Textile's Last Stand
The recent recession in Massachusetts' economy has been accentuated by the strife in the textile industry. Lower costs in southern mills have forced many manufacturers to desert New England while others have attempted to economize by cutting wages. When management recently demanded a ten-cent across the board pay cut seven weeks ago, textile workers earning a base pay of $1.09 1/2 per hour, walked off the job throughout New England. Mill owners in Maine and New Hampshire, last week, decided not to press for a wage cut and the workers returned to the mills, but because the Massachusetts employers remain adamant, 18,000 in this state still are out of work.
The operaters' position, as stated by Seabury Stanton, head of the Cotton Manufacturers Association for the New Bedford-Fall River area, is that "New England mills cannot survive in the face of unequal competition from Southern mills." Stanton's group refuses to compromise with the union despite the efforts of a special mediation board appointed by Governor Herter. The union has announced that its members are willing to go back at the present wage rates, but cotton manufacturers have issued an ultimatum, threatening to move out of the state if their demands are not satisfied.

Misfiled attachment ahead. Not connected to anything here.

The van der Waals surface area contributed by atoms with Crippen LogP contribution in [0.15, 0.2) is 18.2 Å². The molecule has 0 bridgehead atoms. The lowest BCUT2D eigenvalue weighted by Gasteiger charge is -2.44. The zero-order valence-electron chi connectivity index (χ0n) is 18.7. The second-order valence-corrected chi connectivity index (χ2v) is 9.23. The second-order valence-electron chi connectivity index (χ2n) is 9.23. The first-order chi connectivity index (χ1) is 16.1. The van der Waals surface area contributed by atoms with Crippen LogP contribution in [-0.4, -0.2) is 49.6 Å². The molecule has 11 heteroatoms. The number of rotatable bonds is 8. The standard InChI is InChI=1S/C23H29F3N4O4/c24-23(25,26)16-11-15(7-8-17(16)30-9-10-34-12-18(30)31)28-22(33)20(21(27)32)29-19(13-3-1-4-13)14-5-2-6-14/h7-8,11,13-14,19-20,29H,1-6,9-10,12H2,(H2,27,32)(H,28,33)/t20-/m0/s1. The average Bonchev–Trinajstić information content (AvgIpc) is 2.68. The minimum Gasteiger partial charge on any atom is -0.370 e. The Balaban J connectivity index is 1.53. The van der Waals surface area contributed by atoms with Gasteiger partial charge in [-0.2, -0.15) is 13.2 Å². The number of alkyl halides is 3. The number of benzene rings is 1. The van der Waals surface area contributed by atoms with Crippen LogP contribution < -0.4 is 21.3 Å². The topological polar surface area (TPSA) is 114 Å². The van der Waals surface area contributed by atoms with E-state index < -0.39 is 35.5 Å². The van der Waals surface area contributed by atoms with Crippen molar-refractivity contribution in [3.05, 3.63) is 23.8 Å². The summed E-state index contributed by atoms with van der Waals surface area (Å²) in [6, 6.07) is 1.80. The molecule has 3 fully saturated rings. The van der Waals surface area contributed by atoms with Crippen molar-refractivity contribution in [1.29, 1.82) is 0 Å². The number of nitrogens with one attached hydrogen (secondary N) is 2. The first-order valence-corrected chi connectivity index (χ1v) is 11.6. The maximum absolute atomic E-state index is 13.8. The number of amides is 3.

While such an exodus might prove satisfactory in the short run, the long term effects of deliberately causing the unemployment of 18,000 workers will probably increase pressure on Congress to boost the minimum wage. Such a bill is now before Congress, and a sudden dislocation of this area's economy, such as mill operators now threaten, will increase public pressure for its enactment. With a higher minimum wage, manufacturers will find that costs of producing in the South are no lower than New England operation.
Stanton's claims of unequal competition, moreover, are belied by the fact that similar strikes in Maine and New Hampshire have been settled. His argument smacks of economic fallacy, for other New England mills operate maintaining the $1.09 1/2 basis rate.
By acting in bad faith and with little regard for the welfare of their employees, the Massachusetts manufactures can expect little public support for their case. They should, instead, work with the mediation board to settle the current dispute while maintaining realistic wage rates.